Tuesday 28 July 2020

Mobile sound recording

Have you ever been out birding in the autumn, perhaps in a group, and heard an interesting call? I am sure you have. Let me set the scene.

birdy chatter, chewing of fat, moaning about a lack of birds etc


"...and I was like.....Oooh, did you hear that?!"

the chatter stops, silence descends, the call however is not repeated

"Cor, what was that?"
"Sounded a bit like a Finch I thought, quite a distinct cheezp".
"No, maybe a Bunting, more like a zit"?
"I didn't really hear it, what was it like?"
"I dunno, can't quite place it. Could have been a funny Meadow Pipit I suppose?"
"Nah, wrong pitch, wasn't it too high and buzzy?"
"I thought it was lower."
"Well they can make odd sounds sometimes, remember that one last year?"
"What about, err..."

By now all hope of any accurate identification is gone. Bells may ring later, but by then you will not be 100% sure of what it was that you heard. This is a scenario that no doubt plays out up and down the land. If only it had called again, you might have nailed it, but like so many flyovers it called only wance, and you were not listening very carefully. If only you had a recording of it that you could play back....

I remember that some years ago a small device to allow exactly this was marketed called a RemBird. Glossy adverts in birding mags showed a small grey thing fastening underneath the barrels of your bins where it constantly recorded on a short loop. All you had to do upon hearing a mysterious call was to quickly press a button and the last five seconds of recording would be preserved. I have no idea whether RemBird still exists or if it was a short-lived fad, but many modern portable MP3 recorders also have exactly this function and are presumably rather higher quality. And of course many birders, or at least more birders than before, now own such devices. Including me, and also including Gavin H down in Dorset, from whom I have shamelessly copied this idea, or at least knocked up a variant of the same thing. The same recorder that you stick out of your window for nocmig can also come out with you the following morning. You could also just poke it out of a pocket, but without the perfect sized pocket then it might fall out, or alternatively fall in. Far better I would suggest is just dangle it off part of yourself or your bag if you carry one. You just need a few bits and pieces. 

Hunting around my desk I found some of what I needed, and the internet provided the rest at a relatively minimal cost - a lanyard and a 1/4 inch D-ring. Whatever you go for you will also need a windshield, as buckets (of any colour) are simply not practical in the field. 

Here's my new set-up. I am either going to hang it from my belt, or if this swings about too much and just records itself thumping against my leg, from some part of my coat using a carabiner instead. The lanyard is a backup safety mechanism in case the absurdly cheap D-ring falls to pieces - the MP3 player does belong to Mrs L after all...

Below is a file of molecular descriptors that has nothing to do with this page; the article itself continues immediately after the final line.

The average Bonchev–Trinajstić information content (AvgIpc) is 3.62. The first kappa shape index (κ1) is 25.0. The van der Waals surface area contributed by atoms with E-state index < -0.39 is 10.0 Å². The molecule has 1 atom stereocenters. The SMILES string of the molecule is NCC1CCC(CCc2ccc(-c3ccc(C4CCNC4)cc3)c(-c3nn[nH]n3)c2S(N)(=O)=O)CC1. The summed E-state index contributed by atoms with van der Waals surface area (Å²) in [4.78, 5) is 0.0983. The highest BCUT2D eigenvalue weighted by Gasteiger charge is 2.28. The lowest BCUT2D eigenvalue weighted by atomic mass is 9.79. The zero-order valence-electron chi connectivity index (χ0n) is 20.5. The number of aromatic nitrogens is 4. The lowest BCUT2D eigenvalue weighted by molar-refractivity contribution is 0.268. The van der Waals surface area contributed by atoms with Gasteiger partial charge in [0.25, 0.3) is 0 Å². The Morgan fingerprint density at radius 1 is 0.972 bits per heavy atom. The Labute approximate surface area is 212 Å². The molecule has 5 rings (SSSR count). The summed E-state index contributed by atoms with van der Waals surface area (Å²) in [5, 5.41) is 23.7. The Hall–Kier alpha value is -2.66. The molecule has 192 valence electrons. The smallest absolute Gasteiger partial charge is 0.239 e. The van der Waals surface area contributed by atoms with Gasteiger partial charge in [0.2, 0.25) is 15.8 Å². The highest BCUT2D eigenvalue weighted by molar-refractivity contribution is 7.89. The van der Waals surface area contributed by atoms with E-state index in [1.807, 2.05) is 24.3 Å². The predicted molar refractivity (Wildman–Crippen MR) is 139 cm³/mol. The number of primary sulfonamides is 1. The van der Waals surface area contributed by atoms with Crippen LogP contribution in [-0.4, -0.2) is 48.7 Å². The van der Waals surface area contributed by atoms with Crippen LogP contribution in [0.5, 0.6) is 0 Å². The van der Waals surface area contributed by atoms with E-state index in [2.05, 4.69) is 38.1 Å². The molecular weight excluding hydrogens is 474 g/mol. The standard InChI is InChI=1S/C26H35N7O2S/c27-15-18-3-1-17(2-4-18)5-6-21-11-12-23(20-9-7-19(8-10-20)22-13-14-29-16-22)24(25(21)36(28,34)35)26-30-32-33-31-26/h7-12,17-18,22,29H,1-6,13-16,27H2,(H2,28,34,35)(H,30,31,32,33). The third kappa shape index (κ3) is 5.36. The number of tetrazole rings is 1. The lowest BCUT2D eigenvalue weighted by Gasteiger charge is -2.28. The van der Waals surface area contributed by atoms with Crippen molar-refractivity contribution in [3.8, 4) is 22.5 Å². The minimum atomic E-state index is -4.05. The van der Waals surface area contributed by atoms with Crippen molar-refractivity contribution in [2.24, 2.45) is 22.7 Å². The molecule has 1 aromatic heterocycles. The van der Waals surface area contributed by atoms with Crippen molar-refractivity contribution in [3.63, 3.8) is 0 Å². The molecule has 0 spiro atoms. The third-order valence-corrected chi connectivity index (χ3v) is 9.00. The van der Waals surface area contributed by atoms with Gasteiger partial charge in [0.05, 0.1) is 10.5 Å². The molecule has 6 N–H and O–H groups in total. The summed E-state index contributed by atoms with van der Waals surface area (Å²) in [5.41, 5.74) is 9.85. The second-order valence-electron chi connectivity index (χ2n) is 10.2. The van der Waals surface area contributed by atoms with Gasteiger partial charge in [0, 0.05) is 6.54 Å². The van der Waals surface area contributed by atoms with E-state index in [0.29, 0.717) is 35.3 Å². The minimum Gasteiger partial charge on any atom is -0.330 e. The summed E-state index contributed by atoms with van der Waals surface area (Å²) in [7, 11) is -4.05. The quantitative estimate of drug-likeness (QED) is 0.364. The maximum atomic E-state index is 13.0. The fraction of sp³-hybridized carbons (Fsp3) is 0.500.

My/her MP3 recorder, a Zoom H2n, has a number of recording modes, but the one that pre-records only gives you two seconds to capture it. My brain does not send signals that quickly, so I think I am going to have to switch it on when I arrive on the patch and have it constantly record. This requires an element of being alert to when things happen, as as Gavin notes this isn't going to be like nocmig where you have long periods of silence punctuated by the occasional call. It is going to be one long symphony of rustles, whumps and thumps, so I'll need to note what time any interesting sounds occurred to be able to quickly find them once back home. There is another mode that starts recording when a certain input level is reached, but that's really designed for silent environments followed by an orchestra starting to play and I doubt that it will be of any use on Wanstead Flats.

I forsee this being most useful during vizmig sessions this coming autumn. It is possible though that the built-in microphone may not have enough oomph to overcome the birder-generated ground-level noises (that it largely does not have to cope with during nocmig), so it could be that I also need to take out my new shotgun microphone which is far more directional and somehow point it permanently upwards. I already have the skeleton of a plan to allow this, although I will look like a complete berk. Well, more of a berk than I do normally. I will just need to remember to turn it on. 


  1. Waiting with bated breath for your first success. Not failure!

  2. A big pole strapped to yer back with the mike attached at the top oughtta do it. Or attach the bucket up there too for even better results!

    1. I know you were joking, but this is likely to work better than anything else I have thought of so far!